Dame Mary Quant, the legendary fashion designer, has sadly died at the age of 93, passing away peacefully at her home in Surrey, her family announced earlier today (13 April). In their statement they went on to say that Dame Mary was “one of the most internationally recognised designers of the 20th Century and an outstanding innovator.”
She was probably best known for the way she popularised the mini skirt, as well as the hot pants, plastic raincoats, and patterned tights; together with her cosmetic range and her influence in the development of the mod style, during the swinging sixties.
No longer were extraordinary styles only seen on catwalks, suddenly her vibrant designs became accessible and affordable to the ordinary members of the public and completely altered mindsets.
A retrospective exhibition of her work opened at the Victoria & Albert Museum in 2019 and has since been on tour to Australia, New Zealand, Japan and Taiwan.
Fashion was her destiny
Mary Quant was born in February 1930 in Blackheath,South East London, the daughter of two Welsh school teachers. She recalled disliking the clothes she had as a young child and making her own by cutting up bedspreads and alike. Fashion was her calling and she won a scholarship to the prestigious Goldsmith’s College where she met her husband Alexander Plunket Greene, who was a photographer at the time, and who would later go on to help to establish her brand.
Pioneering starts in Chelsea boutique
She opened her first shop Bazaar in the King’s Road, Chelsea in 1955 and her creative talents quickly began to strike a chord and she progressed to become a pioneer in high street fashion. Indeed it was Ms Quant who paved the way for the modern clothing chains that have become a familiar sight in every shopping centre, the length and breadth of the country.
Recognising the needs of the sixties woman
The self-taught designer attended evening classes on cutting and adjusting mass-market printed patterns to achieve the creations she craved for. Along with her husband, they were very much part of what became known as the “Chelsea Set”, who were a group of designers, photographers and artists who strongly influenced the 1960’s London look.
She recognised the needs of a new generation of women, who also had access to disposable income to create a more fashionable wardrobe.
Collection like nothing seen before
It was the miniskirt more than any of her other styles, which she would long be associated with. She brought them to the mass market although she always said it was the young girls of the King’s Road who invented the mini, she just gave them what they wanted. Other famous looks in her clothing range included the PVC wet-look and the hot pants, both creating quite a stir at their launch.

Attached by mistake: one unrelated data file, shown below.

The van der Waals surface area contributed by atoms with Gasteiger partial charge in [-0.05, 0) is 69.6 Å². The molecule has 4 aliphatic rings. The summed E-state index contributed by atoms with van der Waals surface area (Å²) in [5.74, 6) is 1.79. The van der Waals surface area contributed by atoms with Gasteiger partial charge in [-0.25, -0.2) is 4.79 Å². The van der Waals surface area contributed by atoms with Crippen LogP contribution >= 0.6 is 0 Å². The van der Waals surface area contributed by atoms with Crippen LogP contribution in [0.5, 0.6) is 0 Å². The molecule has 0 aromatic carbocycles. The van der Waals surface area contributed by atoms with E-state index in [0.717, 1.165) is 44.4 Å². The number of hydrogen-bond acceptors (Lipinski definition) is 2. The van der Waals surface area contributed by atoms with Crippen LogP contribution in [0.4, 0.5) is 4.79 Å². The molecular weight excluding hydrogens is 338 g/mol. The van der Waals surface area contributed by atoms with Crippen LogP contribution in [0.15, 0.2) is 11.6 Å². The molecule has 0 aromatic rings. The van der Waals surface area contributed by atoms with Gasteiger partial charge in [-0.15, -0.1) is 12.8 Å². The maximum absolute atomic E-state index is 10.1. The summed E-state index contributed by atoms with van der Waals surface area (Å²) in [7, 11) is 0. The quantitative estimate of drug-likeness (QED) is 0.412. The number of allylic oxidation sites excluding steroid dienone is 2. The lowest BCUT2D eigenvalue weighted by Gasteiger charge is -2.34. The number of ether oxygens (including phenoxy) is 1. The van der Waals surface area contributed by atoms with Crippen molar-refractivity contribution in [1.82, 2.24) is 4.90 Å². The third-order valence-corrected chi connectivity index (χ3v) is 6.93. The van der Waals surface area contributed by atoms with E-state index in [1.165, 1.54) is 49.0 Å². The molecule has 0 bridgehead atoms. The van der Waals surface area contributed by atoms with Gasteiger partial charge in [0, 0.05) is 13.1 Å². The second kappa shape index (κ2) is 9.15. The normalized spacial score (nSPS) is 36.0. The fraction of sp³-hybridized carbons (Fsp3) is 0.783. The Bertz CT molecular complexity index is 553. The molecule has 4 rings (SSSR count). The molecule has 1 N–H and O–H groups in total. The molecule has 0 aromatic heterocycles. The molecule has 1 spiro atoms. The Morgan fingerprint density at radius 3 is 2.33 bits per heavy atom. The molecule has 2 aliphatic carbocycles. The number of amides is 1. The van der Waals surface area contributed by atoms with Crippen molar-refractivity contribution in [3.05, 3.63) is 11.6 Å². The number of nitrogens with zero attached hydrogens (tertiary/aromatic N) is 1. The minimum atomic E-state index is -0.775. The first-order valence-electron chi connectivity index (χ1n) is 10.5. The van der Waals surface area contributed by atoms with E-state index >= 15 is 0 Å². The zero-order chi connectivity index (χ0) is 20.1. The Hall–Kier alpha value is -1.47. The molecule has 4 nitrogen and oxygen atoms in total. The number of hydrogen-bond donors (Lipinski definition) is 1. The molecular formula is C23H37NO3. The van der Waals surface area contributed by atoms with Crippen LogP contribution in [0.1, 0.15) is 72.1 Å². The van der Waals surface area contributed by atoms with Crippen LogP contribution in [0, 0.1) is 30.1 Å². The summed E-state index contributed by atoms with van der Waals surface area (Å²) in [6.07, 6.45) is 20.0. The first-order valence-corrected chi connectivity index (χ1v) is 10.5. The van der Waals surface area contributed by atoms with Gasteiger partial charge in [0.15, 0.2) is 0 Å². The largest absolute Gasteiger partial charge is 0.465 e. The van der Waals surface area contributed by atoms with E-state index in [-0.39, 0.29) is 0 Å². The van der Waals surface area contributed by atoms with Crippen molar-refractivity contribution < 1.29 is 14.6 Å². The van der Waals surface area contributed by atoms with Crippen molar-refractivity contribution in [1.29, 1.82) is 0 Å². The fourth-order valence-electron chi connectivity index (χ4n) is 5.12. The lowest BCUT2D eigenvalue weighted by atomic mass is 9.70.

The must have fashion name for millions of women
In 1966 she was awarded an OBE for her contribution to fashion, and by the end of the decade she was regarded as the UK’s most high-profile designer. Indeed, at that time it was believed that as many as seven million women had at least one of her products as part of the outfits.
This was followed by the release of her equally famous “Daisy” cosmetics range.
Well deserved Dame title
In recognition of her “outstanding contribution to British fashion” the British Fashion Council, presented her with the prestigious Hall of Fame Award in 1990 and in the 2015 New Year’s Honours list, she became a Dame.
On hearing the sad news, former Vogue editor Alexandra Shulman tweeted: “RIP Dame Mary Quant. A leader of fashion, but also in female entrepreneurship; a visionary who was much more than a great haircut.”
The V&A Museum who showcased a retrospective exhibition of her life’s work also put out a touching message: “It is impossible to overstate Mary Quant’s contribution to fashion. She represented the joyful freedom of 1960’s fashion, and provided a new role model for young women; fashion today owes so much to her trailblazing vision.”
Vanessa Friedman, director of the International New York Times, was brief but to the point in her tweeted tribute: “RIP Mary Quant, who freed the female leg; we owe you.”
Hard work but exciting times
When asked to reflect on her career, Dame Mary made a point of concentrating on the first 20 years, calling it: “wonderfully exciting and despite the frenetic, hard work, we had enormous fun. We didn’t necessarily realise that what we were creating was pioneering, we were simply too busy relishing all the opportunities and embracing the results before rushing on to the next challenge.”
Great life and terrific fun
In an interview that she gave in 2012 she was asked whether she was ever surprised by how successful she had been. In a typically honest and open response she showed just how much she appreciated all that the fashion world had given her: “I mostly felt, my God, what a marvellous life you have had, you are very fortunate. I think to myself, you lucky woman; how did you have all this fun?”